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Mini8leggedfreak

Arachnoknight
Joined
Dec 21, 2017
Messages
266
I’ve heard some people in my family telling my nephew that bugs are bad. Like hornets.
I just said no they’re not bad but they don’t like to be played with.
I don’t think it’s good to tell a kid that bugs are bad. I’ll definitely introduce him(and my own kids, someday) to the hobby
 

DancingHare

Arachnopeon
Joined
May 21, 2019
Messages
15
Yep, the 14 year old is already interested when I told him that I was getting one. He's not the most responsible kid though so I'm not sure about letting him have his own yet.
 

patrick nimbs

Arachnosquire
Joined
Feb 17, 2019
Messages
148
I would not recommend a child under the age of 15 to keep either a venomous spider, tarantula or large centipede species with individuals exceeding 10 or more centimetres!! Children are more susceptible to the venom of these animals than other people however, if the child is over the age of 7 and they have the appropriate knowledge and skills, they may keep these invertebrates, but you MUST supervise the children when they are feeding the animals or even in the vicinity of the collections (or animal since not every hobbyist would have more than one animal). That is just my recommendations and my rules if I were to have kids myself.
 

Colorado Ts

Arachnobaron
Active Member
Joined
Oct 16, 2019
Messages
525
My interest in this hobby is/has been contagious.

I took my Adv Chemistry students to see the 2019 Tarantula Migration in southern Colorado. We arrived home at 2:00 in the morning, and I'm still getting students that I don't know, coming in and talking with me about the trip. It was pretty cool seeing so many tarantulas in their natural environment.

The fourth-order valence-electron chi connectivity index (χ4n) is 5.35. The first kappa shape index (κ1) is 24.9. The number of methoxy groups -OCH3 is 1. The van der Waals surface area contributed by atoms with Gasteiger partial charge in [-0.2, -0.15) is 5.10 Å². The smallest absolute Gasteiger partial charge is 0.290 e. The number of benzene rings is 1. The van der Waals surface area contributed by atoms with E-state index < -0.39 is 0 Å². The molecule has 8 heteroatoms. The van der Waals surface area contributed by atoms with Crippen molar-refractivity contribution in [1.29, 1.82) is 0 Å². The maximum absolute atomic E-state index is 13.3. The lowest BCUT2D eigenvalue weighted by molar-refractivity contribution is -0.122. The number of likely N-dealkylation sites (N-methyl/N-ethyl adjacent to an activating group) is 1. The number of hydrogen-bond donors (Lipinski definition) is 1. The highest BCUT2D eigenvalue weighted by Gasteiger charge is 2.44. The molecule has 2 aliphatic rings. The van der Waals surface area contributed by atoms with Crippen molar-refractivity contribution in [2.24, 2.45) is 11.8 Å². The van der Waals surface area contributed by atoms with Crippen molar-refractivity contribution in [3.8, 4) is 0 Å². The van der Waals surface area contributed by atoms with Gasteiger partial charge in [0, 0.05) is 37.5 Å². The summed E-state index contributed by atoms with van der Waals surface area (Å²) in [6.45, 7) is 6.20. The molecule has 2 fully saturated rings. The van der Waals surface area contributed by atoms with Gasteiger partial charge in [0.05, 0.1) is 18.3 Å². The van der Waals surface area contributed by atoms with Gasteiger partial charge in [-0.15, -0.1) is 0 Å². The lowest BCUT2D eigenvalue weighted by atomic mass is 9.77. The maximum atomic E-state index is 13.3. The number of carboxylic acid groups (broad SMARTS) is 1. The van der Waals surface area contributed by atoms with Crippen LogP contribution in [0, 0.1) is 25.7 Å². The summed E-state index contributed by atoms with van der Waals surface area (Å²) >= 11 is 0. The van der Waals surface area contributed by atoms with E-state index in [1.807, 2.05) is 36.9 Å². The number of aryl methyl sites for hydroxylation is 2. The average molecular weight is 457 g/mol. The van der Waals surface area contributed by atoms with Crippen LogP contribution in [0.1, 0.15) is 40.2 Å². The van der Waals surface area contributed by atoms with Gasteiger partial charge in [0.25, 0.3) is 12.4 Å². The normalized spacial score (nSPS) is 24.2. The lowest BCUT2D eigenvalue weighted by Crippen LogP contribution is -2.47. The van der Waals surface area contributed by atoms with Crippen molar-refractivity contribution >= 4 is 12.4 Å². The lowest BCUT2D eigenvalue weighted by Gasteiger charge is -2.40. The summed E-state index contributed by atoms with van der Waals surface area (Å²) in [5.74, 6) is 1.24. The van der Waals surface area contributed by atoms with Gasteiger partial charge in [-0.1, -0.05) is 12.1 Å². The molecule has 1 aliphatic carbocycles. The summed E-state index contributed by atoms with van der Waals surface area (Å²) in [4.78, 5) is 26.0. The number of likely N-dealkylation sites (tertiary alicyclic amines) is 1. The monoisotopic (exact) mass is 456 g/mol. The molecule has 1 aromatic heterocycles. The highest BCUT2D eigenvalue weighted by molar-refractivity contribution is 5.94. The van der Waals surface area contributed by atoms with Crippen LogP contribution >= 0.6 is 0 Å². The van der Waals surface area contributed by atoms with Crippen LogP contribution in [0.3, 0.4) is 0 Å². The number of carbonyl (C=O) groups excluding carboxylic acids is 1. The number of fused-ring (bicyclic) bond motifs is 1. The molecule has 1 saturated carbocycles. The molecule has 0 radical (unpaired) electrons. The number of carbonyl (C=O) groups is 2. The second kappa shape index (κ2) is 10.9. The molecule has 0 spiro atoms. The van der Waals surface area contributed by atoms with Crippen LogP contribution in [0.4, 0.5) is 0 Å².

My grand kids are very enthusiastic about this hobby as well. The oldest one wants to be a YouTube star, and tell people about tarantulas like Tom Moran, Dark Den and Tarantula Collective. He talks about a few others, but those are the ones that I hear repeated the most.

When I work with the tarantulas, both of them are right there, totally engaged, totally enthralled and enjoying quality time together.
 

Eukio

Arachnopeon
Joined
Nov 10, 2019
Messages
43
Partly the reason I got into the hobby was due to my child actually. Allow me to explain: I already had interest in tarantulas. Now my child expressed an interest in tarantulas. Imo, getting a dog is a bad idea. My child is young. A dog is a huge responsibility for a child, and children typically lose interest in their pets over time. I really don't have interest in caring for a dog. A tarantula, however, is an animal I do have interest in, and they are easy to care for. So, we got into the hobby, and now we have 10 with another on the way. Of course, my child lost interest in them, but he knows about their basic care, anatomy, etc. He still, of course, gets excited when one molts or a new one gets added to the family. It is something he may wish to pick up on in the future when he is more responsible. Heck, I don't even care if he wants to take 1 or 2 of mine when he is a bit older and shows he is responsible enough to care for them.